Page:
By Jake Rossen
By Jesse Marx
By Michelle LeBow
By Alleen Brown
By Maggie LaMaack
By CP Staff
By Jesse Marx
It's a safe bet that well-read right wing pundits and neoconservatives in the upper echelons of the Bush administration are becoming devotees of The Atlantic Monthly. In the July/August issue, author Robert D. Kaplan, a correspondent for the magazine, wrote a cover story entitled "The Supremacy of Stealth," which begins with the assumption that at this juncture in world history it is American power, "and American power only, that can serve as an organizing principle for the worldwide expansion of a liberal civil society." Then, organizing his analysis around 10 "Rules for Managing the World" (Emulate Second-Century Rome. Speak Victorian, Think Pagan....), Kaplan sets out to prove that "the highest morality must be the preservation--and wherever prudent, the accretion--of American power."
This month's cover story, written by the best-selling author Mark Bowden (Killing Pablo, Black Hawk Down), is titled "The Art of Interrogation: A Survey of the Landscape of Persuasion." It's a telling title, not only because it equates the medieval act of intimidating suspected criminals through physical coercion with art (as Bowden does throughout his 18-page article), but because the editors, like the writer, conspicuously avoid the word "torture"--even though that's exactly what Bowden reports the U.S. government is doing to suspected terrorists in captivity.
When meted out prudently, according to Bowden, "civilized" methods of breaking people down are a necessary evil in today's perilous world. "A method that produces lifesaving information without doing lasting harm to anyone is not just preferable; it appears to be morally sound," Bowden concludes in the story's setup. "Hereafter I will use 'torture' to mean the more severe traditional outrages, and 'coercion' to refer to torture lite, or moderate physical pressure." (As spurious ideological distinctions go, this is much like the old Cold War parsing of "totalitarian" regimes versus "authoritarian" ones--the former being Soviet-allied thugs, the latter being American-allied thugs.)
After seeing excerpts from the Atlantic piece online, Douglas A. Johnson, executive director of the Minneapolis-based Center for Victims of Torture (CVT), quickly rewrote a speech he was about to deliver at the Commonwealth Club in San Francisco. "President Bush has stated flat out that the U.S. will not use torture and will prosecute those who abuse their authority," Johnson said from the podium on September 24. "But other commentators suggest this masks a shift in definitions, not substance, and the U.S. is using what has been called 'torture lite' to gain information deemed valuable from captured al Qaeda leaders and followers. Some of these commentators argue that this is a good thing. But it is deeply troubling to me, and will be deeply troubling to us as a nation."
At several points in his prose, and often in an obsequious tone, Bowden describes the various methods of psychological "coercion" carried out by the U.S. military. There is "sleep deprivation, exposure to heat or cold, the use of drugs to cause confusion, rough treatment (slapping, shoving, or shaking), forcing a prisoner to stand for days at a time or sit in uncomfortable positions, and playing on his fear for himself and his family."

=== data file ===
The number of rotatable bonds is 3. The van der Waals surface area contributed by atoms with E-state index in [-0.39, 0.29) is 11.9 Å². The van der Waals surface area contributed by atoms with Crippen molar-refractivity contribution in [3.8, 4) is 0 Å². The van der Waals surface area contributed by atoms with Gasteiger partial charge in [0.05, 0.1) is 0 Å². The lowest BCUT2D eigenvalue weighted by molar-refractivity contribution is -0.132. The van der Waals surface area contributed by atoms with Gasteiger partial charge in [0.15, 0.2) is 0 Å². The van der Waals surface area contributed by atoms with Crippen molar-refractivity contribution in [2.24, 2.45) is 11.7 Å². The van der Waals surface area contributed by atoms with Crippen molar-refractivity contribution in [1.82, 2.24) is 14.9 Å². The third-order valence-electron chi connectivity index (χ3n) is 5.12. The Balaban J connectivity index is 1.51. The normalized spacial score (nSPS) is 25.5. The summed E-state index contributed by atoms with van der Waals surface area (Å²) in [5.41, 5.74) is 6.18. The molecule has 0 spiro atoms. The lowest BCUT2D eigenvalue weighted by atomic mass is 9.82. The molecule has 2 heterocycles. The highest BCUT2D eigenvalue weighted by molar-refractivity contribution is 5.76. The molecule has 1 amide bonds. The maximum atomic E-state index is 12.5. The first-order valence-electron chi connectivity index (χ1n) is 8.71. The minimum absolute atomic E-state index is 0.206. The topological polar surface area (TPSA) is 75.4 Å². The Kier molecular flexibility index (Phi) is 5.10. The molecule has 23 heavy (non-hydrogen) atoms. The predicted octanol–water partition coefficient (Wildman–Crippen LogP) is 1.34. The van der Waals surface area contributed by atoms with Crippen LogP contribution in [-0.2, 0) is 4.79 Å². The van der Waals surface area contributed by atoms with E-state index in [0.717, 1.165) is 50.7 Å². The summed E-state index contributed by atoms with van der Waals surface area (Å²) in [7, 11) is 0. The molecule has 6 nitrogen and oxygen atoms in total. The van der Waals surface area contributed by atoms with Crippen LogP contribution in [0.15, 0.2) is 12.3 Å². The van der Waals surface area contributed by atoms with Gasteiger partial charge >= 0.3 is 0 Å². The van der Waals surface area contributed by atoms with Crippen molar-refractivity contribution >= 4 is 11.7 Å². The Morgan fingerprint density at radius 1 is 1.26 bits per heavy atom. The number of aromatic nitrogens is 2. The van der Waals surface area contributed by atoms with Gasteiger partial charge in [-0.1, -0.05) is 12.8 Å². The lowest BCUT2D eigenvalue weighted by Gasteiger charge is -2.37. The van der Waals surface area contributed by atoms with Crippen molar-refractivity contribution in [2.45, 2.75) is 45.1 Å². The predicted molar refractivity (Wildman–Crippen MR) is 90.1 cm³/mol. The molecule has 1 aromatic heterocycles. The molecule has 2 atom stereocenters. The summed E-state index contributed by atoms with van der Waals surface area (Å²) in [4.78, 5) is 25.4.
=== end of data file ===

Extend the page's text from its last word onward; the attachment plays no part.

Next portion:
What's most alarming to Johnson and his colleagues is Bowden's recurring assertion that these tactics, "although excruciating" for the victim, "generally leave no permanent marks and do no lasting physical harm."
"In fact, they are forms of torture that our clients have reported to us as being much more difficult for them to recover from than the physical pain," Johnson told the Commonwealth Club in a speech CVT's communications director hoped would be on National Public Radio. (It was pre-empted by the now infamous gubernatorial debate in California.) "We know that these do present lasting harm, and can lead to a lifetime of nightmares, depression, and suicidality."
Established in 1985 with the help of the late Governor Rudy Perpich, the nonprofit Center for Victims of Torture was the first treatment program in the U.S. for survivors of politically motivated torture. There are now over 250 such programs around the world, many of them modeled after Minnesota's, and CVT provides training and technical assistance to thousands of health care professionals, social workers, and teachers around the globe. The 225 clients CVT treats directly each year go through intensive therapy in safe houses in Minneapolis and St. Paul, specially designed to make them feel as comfortable as possible while revisiting memories of their trauma. There are lots of windows; no square, four-walled rooms; no overhead lighting; and easy access to exits in case a client feels threatened. The organization also maintains an office in Washington, D.C., to develop policies that aid and protect victims of political torture from Asia, the Middle East, Africa, Eastern Europe, and Latin America. (In Minnesota alone, there are some 30,000 such survivors.)
"I remember a client saying to me, 'You have a very hard job, because your job is to put the soul back in the body,'" says Dr. Andrea Northwood, a psychologist who does training and clinical work at CVT. "Torture survivors feel that their very core has been taken from them. That can be done in a number of different ways, but primarily it's a psychological, spiritual, and existential phenomenon. The physical injuries can be treated. It's the psychological effects that keep people in treatment for years."